Detroit does not allow you to make this mistake. Every block of this city defies essentialism, daring you to remember who and what and why it became itself. Somehow, it maintains a distinct spirit from the flashy streets and casinos of Greektown to the abandoned blocks of the Heidelberg Project; which is to say, though it is home to visible neighborhoods split by culture and ethnicity, its people are united in their drive to live their lives on their own terms, in their own way, in their own city. I can feel it in the way that “Damn." echoes through the coffee shops and the way that murals wrap themselves around brick buildings across Detroit.
In most ways, the city isn’t surprising at all. If you can understand and observe that the American Tobacco Campus exists just a few minutes from Walltown, then it shouldn’t be shocking that Campus Martius, the trendy park downtown surrounded by glass skyscrapers, lies just blocks from boarded-up buildings around empty factories. Explaining Detroit is like trying to explain that a liberal, co-op-loving, bike-friendly, crunchy-granola town like mine exists in the middle of the South. Some people just don’t get it until they go there.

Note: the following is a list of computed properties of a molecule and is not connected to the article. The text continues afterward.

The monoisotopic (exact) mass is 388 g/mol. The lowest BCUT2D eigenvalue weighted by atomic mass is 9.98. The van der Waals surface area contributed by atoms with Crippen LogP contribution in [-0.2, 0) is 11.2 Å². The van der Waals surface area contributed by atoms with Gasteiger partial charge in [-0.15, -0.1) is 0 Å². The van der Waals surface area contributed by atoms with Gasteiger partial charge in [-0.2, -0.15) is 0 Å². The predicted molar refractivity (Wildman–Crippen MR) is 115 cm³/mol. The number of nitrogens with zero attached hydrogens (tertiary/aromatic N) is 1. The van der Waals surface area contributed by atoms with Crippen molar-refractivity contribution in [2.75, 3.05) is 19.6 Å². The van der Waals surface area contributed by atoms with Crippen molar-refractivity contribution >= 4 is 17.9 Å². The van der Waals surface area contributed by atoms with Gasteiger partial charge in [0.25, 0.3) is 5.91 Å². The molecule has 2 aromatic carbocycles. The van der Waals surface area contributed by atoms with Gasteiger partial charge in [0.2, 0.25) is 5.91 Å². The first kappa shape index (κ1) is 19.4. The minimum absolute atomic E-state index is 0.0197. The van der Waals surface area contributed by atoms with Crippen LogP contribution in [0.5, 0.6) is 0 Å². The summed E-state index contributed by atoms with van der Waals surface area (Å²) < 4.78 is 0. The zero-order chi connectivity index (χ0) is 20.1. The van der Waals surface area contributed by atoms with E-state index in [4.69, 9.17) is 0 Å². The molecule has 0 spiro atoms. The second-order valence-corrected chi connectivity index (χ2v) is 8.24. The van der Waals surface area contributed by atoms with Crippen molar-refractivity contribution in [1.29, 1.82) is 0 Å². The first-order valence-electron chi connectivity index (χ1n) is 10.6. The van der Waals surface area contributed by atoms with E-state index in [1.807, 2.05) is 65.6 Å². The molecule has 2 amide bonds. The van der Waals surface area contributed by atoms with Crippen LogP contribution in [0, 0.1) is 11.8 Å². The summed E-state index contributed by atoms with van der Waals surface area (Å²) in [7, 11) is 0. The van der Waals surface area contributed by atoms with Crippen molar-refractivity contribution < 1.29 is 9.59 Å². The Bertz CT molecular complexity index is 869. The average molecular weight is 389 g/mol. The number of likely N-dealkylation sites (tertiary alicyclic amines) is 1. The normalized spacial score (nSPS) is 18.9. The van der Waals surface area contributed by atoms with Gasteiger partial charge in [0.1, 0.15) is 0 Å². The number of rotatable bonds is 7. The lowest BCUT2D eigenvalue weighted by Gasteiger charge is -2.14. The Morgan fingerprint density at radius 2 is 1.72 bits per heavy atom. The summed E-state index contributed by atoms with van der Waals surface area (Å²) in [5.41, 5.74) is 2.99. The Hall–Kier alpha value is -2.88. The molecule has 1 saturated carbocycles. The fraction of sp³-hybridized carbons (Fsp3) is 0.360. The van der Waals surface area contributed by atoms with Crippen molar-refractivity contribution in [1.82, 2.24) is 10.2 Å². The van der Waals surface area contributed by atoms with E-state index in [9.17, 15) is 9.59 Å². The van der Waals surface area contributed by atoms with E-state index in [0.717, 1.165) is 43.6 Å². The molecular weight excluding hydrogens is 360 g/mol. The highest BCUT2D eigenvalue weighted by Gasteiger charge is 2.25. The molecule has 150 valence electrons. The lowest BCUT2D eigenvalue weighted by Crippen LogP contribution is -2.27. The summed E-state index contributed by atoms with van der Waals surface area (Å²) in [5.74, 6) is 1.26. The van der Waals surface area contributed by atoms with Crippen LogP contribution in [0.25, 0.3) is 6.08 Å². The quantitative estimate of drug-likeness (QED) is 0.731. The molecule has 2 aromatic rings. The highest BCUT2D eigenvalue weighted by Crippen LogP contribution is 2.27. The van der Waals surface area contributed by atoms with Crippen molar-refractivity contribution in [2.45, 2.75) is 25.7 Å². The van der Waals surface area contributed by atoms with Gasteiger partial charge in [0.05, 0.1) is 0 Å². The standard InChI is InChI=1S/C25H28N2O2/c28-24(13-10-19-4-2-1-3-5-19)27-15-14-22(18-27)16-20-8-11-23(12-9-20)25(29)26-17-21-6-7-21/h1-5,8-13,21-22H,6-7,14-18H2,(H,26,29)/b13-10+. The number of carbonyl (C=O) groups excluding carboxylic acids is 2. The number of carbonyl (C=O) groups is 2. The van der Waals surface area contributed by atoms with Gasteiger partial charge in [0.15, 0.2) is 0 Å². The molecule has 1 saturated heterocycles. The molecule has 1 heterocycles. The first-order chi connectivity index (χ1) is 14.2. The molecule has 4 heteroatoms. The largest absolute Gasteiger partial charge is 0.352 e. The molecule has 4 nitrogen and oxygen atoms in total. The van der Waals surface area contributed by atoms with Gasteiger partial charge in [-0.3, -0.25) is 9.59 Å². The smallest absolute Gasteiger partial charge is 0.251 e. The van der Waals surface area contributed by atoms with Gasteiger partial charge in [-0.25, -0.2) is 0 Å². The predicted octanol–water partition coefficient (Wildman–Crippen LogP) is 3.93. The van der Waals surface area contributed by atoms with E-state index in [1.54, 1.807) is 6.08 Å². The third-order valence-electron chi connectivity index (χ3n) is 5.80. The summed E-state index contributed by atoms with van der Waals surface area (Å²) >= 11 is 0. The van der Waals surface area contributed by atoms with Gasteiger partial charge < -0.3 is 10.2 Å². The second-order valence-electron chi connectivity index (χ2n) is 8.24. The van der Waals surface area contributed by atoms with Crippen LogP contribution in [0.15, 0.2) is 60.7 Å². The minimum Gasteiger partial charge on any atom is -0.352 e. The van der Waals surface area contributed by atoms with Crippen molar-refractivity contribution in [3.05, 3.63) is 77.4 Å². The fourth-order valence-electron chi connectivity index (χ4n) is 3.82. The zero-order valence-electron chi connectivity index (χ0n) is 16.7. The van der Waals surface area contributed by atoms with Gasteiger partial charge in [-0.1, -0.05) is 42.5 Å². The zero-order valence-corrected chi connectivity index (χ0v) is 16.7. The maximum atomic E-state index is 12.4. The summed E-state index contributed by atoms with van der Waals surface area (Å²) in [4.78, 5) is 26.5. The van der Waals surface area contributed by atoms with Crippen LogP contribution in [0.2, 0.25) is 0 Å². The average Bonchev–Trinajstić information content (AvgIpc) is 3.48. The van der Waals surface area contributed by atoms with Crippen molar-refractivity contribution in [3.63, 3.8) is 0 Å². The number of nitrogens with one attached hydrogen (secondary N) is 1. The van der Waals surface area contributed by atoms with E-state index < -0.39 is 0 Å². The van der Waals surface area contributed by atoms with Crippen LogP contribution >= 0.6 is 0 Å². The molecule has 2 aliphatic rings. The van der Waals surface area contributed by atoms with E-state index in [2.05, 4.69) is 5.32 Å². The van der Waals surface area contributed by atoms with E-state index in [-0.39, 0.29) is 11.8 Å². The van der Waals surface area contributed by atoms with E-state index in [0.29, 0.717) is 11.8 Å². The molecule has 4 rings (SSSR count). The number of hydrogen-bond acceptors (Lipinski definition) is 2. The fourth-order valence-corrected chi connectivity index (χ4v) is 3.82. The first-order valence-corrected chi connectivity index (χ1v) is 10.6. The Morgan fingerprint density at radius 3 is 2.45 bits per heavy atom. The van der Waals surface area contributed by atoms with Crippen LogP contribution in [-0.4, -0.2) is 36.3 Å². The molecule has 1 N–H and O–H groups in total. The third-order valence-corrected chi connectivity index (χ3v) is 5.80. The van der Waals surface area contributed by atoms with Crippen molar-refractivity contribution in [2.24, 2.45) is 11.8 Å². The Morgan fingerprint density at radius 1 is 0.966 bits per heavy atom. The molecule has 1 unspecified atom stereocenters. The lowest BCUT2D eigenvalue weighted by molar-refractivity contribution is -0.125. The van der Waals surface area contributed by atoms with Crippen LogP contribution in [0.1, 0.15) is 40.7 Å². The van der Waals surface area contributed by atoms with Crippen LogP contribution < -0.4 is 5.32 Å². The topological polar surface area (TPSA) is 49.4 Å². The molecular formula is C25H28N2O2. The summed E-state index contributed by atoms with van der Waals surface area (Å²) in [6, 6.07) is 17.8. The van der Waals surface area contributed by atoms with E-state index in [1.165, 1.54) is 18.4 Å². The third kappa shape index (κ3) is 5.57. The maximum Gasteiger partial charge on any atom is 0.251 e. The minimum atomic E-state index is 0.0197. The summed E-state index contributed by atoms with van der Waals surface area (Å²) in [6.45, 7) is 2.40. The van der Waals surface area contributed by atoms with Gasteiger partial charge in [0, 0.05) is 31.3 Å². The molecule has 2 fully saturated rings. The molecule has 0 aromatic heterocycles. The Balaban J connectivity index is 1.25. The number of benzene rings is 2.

Despite my poison ivy (long story), this week has been full of excitement and exploration as I’ve gotten to know the area and my colleagues at TechTown. What I’ve learned more than anything is that Detroit doesn’t need my help “rising from the ashes.” It operates on its own terms, and I am here to learn from its strategies and objectives. It feels fully and inexplicably alive, buzzing with hipsters and microbreweries and restaurants and fashion. The obstacles facing Detroit, particularly in the form of gentrification, equitable economic growth, and establishing public infrastructures, are the same problems facing almost all American cities, but magnified because of the demographics, location, and size of the city. So, if anything, instead of avoiding Detroit, we should all be taking notes.